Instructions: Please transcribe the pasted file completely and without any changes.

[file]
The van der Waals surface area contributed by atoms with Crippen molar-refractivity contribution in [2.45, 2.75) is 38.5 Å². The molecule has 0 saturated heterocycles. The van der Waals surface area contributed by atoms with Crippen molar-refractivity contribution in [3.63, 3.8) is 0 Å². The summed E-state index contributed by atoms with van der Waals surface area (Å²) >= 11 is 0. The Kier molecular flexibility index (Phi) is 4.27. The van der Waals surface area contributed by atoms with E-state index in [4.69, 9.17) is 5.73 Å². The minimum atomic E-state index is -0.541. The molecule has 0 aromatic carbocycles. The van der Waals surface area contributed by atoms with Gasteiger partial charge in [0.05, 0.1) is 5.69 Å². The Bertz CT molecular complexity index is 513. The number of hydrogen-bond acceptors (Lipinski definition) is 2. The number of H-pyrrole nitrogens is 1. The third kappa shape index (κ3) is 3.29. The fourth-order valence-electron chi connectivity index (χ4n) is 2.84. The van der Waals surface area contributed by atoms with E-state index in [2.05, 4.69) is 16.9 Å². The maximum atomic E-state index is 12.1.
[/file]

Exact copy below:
The van der Waals surface area contributed by atoms with Crippen molar-refractivity contribution in [2.45, 2.75) is 38.5 Å². The molecule has 0 saturated heterocycles. The van der Waals surface area contributed by atoms with Crippen molar-refractivity contribution in [3.63, 3.8) is 0 Å². The summed E-state index contributed by atoms with van der Waals surface area (Å²) >= 11 is 0. The Kier molecular flexibility index (Phi) is 4.27. The van der Waals surface area contributed by atoms with E-state index in [4.69, 9.17) is 5.73 Å². The minimum atomic E-state index is -0.541. The molecule has 0 aromatic carbocycles. The van der Waals surface area contributed by atoms with Gasteiger partial charge in [0.05, 0.1) is 5.69 Å². The Bertz CT molecular complexity index is 513. The number of hydrogen-bond acceptors (Lipinski definition) is 2. The number of H-pyrrole nitrogens is 1. The third kappa shape index (κ3) is 3.29. The fourth-order valence-electron chi connectivity index (χ4n) is 2.84. The van der Waals surface area contributed by atoms with E-state index in [2.05, 4.69) is 16.9 Å². The maximum atomic E-state index is 12.1.